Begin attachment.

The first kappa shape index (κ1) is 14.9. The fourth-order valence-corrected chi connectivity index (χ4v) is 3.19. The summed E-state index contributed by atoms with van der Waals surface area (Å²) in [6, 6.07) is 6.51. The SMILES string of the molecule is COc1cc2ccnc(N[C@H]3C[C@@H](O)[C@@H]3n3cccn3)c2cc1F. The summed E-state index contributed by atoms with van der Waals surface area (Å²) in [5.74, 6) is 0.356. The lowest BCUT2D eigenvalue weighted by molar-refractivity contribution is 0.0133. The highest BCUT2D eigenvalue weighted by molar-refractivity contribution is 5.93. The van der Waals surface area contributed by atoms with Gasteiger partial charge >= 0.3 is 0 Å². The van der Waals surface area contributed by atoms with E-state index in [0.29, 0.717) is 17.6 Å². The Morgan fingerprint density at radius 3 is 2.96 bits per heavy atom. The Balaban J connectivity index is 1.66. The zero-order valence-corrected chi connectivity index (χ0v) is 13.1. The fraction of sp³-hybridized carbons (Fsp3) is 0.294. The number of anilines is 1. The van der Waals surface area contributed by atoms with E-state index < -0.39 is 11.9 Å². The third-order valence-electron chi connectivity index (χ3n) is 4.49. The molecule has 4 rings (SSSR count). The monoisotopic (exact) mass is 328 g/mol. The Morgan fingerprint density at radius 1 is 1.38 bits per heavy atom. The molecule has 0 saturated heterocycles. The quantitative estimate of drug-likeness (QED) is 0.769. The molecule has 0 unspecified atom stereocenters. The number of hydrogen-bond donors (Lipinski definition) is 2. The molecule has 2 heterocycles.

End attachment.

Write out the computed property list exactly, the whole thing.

The first kappa shape index (κ1) is 14.9. The fourth-order valence-corrected chi connectivity index (χ4v) is 3.19. The summed E-state index contributed by atoms with van der Waals surface area (Å²) in [6, 6.07) is 6.51. The SMILES string of the molecule is COc1cc2ccnc(N[C@H]3C[C@@H](O)[C@@H]3n3cccn3)c2cc1F. The summed E-state index contributed by atoms with van der Waals surface area (Å²) in [5.74, 6) is 0.356. The lowest BCUT2D eigenvalue weighted by molar-refractivity contribution is 0.0133. The highest BCUT2D eigenvalue weighted by molar-refractivity contribution is 5.93. The van der Waals surface area contributed by atoms with Gasteiger partial charge >= 0.3 is 0 Å². The van der Waals surface area contributed by atoms with E-state index in [0.29, 0.717) is 17.6 Å². The Morgan fingerprint density at radius 3 is 2.96 bits per heavy atom. The Balaban J connectivity index is 1.66. The zero-order valence-corrected chi connectivity index (χ0v) is 13.1. The fraction of sp³-hybridized carbons (Fsp3) is 0.294. The number of anilines is 1. The van der Waals surface area contributed by atoms with E-state index < -0.39 is 11.9 Å². The third-order valence-electron chi connectivity index (χ3n) is 4.49. The molecule has 4 rings (SSSR count). The monoisotopic (exact) mass is 328 g/mol. The Morgan fingerprint density at radius 1 is 1.38 bits per heavy atom. The molecule has 0 saturated heterocycles. The quantitative estimate of drug-likeness (QED) is 0.769. The molecule has 0 unspecified atom stereocenters. The number of hydrogen-bond donors (Lipinski definition) is 2. The molecule has 2 heterocycles.